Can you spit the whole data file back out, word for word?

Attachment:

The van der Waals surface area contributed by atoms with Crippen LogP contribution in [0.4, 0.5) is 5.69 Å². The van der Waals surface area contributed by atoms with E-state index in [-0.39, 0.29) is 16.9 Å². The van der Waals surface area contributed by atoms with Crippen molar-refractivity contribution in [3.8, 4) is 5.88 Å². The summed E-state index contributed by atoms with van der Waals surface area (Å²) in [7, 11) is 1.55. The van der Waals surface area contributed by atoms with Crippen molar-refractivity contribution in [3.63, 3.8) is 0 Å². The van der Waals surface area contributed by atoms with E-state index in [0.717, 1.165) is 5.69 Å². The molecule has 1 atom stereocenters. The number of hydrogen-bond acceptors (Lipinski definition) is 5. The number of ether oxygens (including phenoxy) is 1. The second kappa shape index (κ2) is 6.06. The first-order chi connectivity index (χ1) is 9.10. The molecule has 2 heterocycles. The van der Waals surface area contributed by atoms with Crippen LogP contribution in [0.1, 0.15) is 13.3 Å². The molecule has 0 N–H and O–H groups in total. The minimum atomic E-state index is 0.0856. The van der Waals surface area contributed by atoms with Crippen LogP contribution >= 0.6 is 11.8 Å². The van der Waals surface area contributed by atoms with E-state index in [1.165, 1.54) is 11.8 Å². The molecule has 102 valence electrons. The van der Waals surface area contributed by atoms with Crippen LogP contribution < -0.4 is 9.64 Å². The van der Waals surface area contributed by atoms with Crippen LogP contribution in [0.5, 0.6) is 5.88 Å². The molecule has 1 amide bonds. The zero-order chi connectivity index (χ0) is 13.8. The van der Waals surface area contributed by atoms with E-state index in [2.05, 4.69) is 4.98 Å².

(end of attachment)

The van der Waals surface area contributed by atoms with Crippen LogP contribution in [0.4, 0.5) is 5.69 Å². The van der Waals surface area contributed by atoms with E-state index in [-0.39, 0.29) is 16.9 Å². The van der Waals surface area contributed by atoms with Crippen molar-refractivity contribution in [3.8, 4) is 5.88 Å². The summed E-state index contributed by atoms with van der Waals surface area (Å²) in [7, 11) is 1.55. The van der Waals surface area contributed by atoms with Crippen molar-refractivity contribution in [3.63, 3.8) is 0 Å². The van der Waals surface area contributed by atoms with E-state index in [0.717, 1.165) is 5.69 Å². The molecule has 1 atom stereocenters. The number of hydrogen-bond acceptors (Lipinski definition) is 5. The number of ether oxygens (including phenoxy) is 1. The second kappa shape index (κ2) is 6.06. The first-order chi connectivity index (χ1) is 9.10. The molecule has 2 heterocycles. The van der Waals surface area contributed by atoms with Crippen LogP contribution in [0.1, 0.15) is 13.3 Å². The molecule has 0 N–H and O–H groups in total. The minimum atomic E-state index is 0.0856. The van der Waals surface area contributed by atoms with Crippen LogP contribution >= 0.6 is 11.8 Å². The van der Waals surface area contributed by atoms with E-state index in [1.165, 1.54) is 11.8 Å². The molecule has 102 valence electrons. The van der Waals surface area contributed by atoms with Crippen LogP contribution < -0.4 is 9.64 Å². The van der Waals surface area contributed by atoms with Crippen LogP contribution in [0.5, 0.6) is 5.88 Å². The molecule has 1 amide bonds. The zero-order chi connectivity index (χ0) is 13.8. The van der Waals surface area contributed by atoms with E-state index in [2.05, 4.69) is 4.98 Å².